When you cut off your mom, society judges you

1811496873-9771dd3f7fe1e6c3e27417e1ce971207As I mentioned in a previous post since Cruella has returned to our state, she has been trying more and more to force Bruce to interact with her. Sebastian and I have always respected Bruce as a human being, and allowed him to make his own decision on contact with his mother. As I said last weekend as we were discussing it out on the back deck, Cruella makes snide statements to Sebastian like “You would think a good father would want his son to have a relationship with his mother,” but truthfully, a good parents protects his/her child, even if it is from the other parent. Bruce will be in college next year, (he’s graduating high school a year early) he’s basically grown. Bruce sent Cruella a pleasant, calm reply on “Our family wizard” which she has not responded to, unsurprisingly, because he upheld his boundaries. What is tough is that when you make the decision to cut off a parent, especially a mother, society typically judges you for it. They ask what is wrong with you, not what she did to deserve it, because we have a damaging view of motherhood in our society, that says that all mothers love and they don’t all love their children.

One of the best, most validating blogs I have found is another one on PsychCentral called Knotted, the Mother-Daughter Relationship” by Peg Streep. In her post “Toxic Mom? Going No Contact? 5 Things You Must Realize” Peg talks about how society doesn’t accept that mothers can be unloving:

“Culturally, we are sympathetic when a mother cuts a daughter out of her life because we assume the mother has done her very best and left no stone unturned to salvage the relationship, and we sigh with sympathy. People say, “It’s a pity but some kids just turn out bad, no matter how hard you try.”

No such leeway is ever granted to a child who initiates the break. Why is that? My guess is that people so want to believe in one kind of love that’s immutable—a mother’s love—in a world where love is hard to find and harder to hang on to, that the story of the unloving mother is personally threatening. That’s why they don’t want to hear you out.” [emphasis is the author’s]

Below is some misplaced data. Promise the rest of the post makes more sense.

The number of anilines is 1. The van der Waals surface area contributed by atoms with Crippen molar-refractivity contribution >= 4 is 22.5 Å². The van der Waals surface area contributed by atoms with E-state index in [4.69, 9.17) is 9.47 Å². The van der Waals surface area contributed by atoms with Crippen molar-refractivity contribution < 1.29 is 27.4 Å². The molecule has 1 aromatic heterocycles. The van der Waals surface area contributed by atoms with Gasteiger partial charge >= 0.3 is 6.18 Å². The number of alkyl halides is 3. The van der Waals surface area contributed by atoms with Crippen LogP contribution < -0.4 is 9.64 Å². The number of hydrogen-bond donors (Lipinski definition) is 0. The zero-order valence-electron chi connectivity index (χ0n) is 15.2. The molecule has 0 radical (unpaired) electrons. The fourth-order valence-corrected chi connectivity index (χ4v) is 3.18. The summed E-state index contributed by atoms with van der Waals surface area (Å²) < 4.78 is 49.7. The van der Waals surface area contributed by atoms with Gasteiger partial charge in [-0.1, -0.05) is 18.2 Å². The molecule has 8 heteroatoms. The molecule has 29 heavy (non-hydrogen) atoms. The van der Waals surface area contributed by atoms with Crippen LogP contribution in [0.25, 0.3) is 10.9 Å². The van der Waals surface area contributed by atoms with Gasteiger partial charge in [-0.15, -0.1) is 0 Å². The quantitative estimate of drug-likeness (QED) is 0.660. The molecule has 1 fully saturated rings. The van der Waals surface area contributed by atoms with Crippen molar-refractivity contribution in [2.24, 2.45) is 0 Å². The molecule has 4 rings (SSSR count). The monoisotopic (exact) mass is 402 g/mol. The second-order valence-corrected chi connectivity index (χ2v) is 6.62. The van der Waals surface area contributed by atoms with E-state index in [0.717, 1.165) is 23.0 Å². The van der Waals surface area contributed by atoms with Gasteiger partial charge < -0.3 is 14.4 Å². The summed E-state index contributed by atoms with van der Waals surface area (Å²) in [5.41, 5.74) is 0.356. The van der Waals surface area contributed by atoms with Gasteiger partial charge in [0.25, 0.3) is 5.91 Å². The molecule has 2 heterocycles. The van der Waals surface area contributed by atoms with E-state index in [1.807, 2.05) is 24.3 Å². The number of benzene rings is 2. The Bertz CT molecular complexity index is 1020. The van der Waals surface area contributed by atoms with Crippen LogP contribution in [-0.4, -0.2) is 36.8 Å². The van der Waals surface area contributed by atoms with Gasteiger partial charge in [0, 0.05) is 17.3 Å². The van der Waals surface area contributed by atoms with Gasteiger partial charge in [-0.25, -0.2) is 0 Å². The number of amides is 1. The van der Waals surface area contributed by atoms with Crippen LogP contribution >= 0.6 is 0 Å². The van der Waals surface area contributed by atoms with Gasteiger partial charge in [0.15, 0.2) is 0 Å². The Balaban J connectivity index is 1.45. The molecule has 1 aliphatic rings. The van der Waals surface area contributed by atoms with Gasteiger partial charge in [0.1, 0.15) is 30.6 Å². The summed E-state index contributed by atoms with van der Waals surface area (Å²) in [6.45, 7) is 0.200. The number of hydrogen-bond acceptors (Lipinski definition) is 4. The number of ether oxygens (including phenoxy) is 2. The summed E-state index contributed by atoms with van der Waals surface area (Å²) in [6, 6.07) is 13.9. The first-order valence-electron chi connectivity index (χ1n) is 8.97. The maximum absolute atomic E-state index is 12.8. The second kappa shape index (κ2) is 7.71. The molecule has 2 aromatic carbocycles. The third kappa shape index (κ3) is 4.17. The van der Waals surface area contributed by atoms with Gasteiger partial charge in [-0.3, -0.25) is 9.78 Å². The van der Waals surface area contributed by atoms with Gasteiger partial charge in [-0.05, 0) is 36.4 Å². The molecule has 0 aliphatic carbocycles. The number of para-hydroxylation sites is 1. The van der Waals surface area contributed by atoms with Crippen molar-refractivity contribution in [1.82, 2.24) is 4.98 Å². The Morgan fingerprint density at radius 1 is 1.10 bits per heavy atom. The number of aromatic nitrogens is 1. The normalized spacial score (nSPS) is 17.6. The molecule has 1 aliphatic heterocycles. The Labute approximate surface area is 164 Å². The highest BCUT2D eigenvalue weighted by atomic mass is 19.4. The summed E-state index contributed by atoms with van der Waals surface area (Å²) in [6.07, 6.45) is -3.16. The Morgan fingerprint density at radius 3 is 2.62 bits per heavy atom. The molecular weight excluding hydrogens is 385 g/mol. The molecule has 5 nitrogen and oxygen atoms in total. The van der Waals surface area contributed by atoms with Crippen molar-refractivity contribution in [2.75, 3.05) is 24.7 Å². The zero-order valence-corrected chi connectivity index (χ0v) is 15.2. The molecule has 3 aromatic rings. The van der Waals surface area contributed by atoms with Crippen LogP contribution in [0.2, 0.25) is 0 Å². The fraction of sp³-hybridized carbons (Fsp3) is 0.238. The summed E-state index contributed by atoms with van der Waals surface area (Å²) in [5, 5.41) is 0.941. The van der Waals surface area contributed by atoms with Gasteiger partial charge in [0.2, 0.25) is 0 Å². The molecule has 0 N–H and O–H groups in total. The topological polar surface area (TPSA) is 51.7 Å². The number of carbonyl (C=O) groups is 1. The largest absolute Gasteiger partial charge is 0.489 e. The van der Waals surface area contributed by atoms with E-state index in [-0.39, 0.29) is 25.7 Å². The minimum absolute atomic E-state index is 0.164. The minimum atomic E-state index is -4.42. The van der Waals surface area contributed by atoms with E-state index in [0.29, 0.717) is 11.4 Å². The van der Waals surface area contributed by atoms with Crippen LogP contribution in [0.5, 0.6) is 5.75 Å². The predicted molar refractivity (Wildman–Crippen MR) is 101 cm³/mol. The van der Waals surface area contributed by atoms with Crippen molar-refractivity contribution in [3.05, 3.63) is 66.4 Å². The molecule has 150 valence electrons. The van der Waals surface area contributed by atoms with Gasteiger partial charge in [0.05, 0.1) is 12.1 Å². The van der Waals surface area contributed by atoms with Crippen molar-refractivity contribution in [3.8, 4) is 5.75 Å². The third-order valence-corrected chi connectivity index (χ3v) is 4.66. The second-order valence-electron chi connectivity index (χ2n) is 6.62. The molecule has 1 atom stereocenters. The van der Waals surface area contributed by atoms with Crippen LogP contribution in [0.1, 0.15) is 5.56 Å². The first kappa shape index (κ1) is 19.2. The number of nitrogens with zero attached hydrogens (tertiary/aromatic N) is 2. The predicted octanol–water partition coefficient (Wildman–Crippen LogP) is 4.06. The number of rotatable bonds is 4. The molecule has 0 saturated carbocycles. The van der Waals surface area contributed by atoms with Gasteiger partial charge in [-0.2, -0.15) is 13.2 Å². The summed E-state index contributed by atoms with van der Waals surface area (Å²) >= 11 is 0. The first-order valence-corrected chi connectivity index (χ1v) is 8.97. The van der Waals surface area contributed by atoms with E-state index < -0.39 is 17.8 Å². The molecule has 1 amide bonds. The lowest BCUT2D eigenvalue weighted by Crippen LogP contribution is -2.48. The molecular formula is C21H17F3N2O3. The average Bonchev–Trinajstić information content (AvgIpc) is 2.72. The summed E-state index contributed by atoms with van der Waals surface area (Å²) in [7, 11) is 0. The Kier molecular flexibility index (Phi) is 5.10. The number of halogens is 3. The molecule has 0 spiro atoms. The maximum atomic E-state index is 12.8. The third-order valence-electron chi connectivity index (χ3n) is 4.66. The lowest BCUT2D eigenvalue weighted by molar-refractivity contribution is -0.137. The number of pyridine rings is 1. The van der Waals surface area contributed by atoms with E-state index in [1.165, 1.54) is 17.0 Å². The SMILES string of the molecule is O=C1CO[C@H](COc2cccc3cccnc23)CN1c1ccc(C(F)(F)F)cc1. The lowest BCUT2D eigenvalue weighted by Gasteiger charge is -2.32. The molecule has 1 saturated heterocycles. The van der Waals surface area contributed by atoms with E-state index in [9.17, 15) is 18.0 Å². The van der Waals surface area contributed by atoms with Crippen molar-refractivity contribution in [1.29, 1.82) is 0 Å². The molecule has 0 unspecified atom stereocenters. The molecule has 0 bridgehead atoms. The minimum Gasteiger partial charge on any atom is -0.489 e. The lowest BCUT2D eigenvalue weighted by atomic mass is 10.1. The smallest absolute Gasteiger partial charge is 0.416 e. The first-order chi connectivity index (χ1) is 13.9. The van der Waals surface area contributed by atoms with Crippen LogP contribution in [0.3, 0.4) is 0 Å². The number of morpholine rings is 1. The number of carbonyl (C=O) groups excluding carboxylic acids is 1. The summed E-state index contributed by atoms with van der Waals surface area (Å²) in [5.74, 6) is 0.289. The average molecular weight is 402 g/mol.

tumblr_nf8w5q5fxc1r5wmgdo1_500 Please visit the article to read the whole thing, it’s very insightful. Peg shares her own experience with cutting off her toxic mother. I’m proud of how well Bruce has stuck to his boundaries. As I told Sebastian, I gave my own mother chance after chance, for 30 years, to hurt me over and over, believing – even though she never apologized – that when she was nice to me that it was for good. Of course, like every abusive pattern the “honeymoon” phase never lasted and before too long she would be saying horrible things to me, tearing me down, emotionally abusing me, then gaslighting me, saying she had never said or done those things if I even bothered to confront her. I’m ashamed of how many times I opened myself up to her negativity and criticism, because I wanted so desperately for her to love me in the way that society tells you a mother should love. I felt that there was something wrong with me for so many years. I never had the strength that he has at the age of 16. I expected that when she showed up at the school event, he would cave, as I did to my own mother so many times. I am glad for him that he didn’t. Years of dashed hopes have left wounds that I know will never heal. I hope for him that he doesn’t begin a cycle with his mother like I had with mine. I’m glad he’s not second-guessing himself, one of the things that Peg talks about in her article and something I know I did way too many times.

I guess that we are able to do is what we are already doing – supporting him, believing him, not shaming him for protecting himself, and listening when he needs to vent. I wish that we could do more but at the same time, I wish I had anyone that would have validated my feelings back when I was a teenager! Maybe I wouldn’t have been lost for so many years.

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